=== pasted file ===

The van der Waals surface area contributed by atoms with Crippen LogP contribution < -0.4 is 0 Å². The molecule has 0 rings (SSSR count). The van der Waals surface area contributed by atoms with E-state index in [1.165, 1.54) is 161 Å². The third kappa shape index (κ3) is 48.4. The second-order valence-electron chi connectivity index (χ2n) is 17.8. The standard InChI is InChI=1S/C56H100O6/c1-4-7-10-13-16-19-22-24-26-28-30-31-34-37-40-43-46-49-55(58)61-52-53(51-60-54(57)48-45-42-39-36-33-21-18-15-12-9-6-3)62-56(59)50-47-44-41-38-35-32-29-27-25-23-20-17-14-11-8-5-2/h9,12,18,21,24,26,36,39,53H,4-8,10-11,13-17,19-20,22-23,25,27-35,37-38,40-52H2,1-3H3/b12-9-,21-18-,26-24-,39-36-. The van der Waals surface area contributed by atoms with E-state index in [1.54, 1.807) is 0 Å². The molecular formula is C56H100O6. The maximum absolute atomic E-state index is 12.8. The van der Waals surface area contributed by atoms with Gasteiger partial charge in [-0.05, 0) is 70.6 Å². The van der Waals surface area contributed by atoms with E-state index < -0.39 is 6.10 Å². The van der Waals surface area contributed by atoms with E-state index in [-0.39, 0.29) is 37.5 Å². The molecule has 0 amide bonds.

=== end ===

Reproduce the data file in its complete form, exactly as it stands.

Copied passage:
The van der Waals surface area contributed by atoms with Crippen LogP contribution < -0.4 is 0 Å². The molecule has 0 rings (SSSR count). The van der Waals surface area contributed by atoms with E-state index in [1.165, 1.54) is 161 Å². The third kappa shape index (κ3) is 48.4. The second-order valence-electron chi connectivity index (χ2n) is 17.8. The standard InChI is InChI=1S/C56H100O6/c1-4-7-10-13-16-19-22-24-26-28-30-31-34-37-40-43-46-49-55(58)61-52-53(51-60-54(57)48-45-42-39-36-33-21-18-15-12-9-6-3)62-56(59)50-47-44-41-38-35-32-29-27-25-23-20-17-14-11-8-5-2/h9,12,18,21,24,26,36,39,53H,4-8,10-11,13-17,19-20,22-23,25,27-35,37-38,40-52H2,1-3H3/b12-9-,21-18-,26-24-,39-36-. The van der Waals surface area contributed by atoms with E-state index in [1.54, 1.807) is 0 Å². The molecular formula is C56H100O6. The maximum absolute atomic E-state index is 12.8. The van der Waals surface area contributed by atoms with Gasteiger partial charge in [-0.05, 0) is 70.6 Å². The van der Waals surface area contributed by atoms with E-state index < -0.39 is 6.10 Å². The van der Waals surface area contributed by atoms with E-state index in [-0.39, 0.29) is 37.5 Å². The molecule has 0 amide bonds.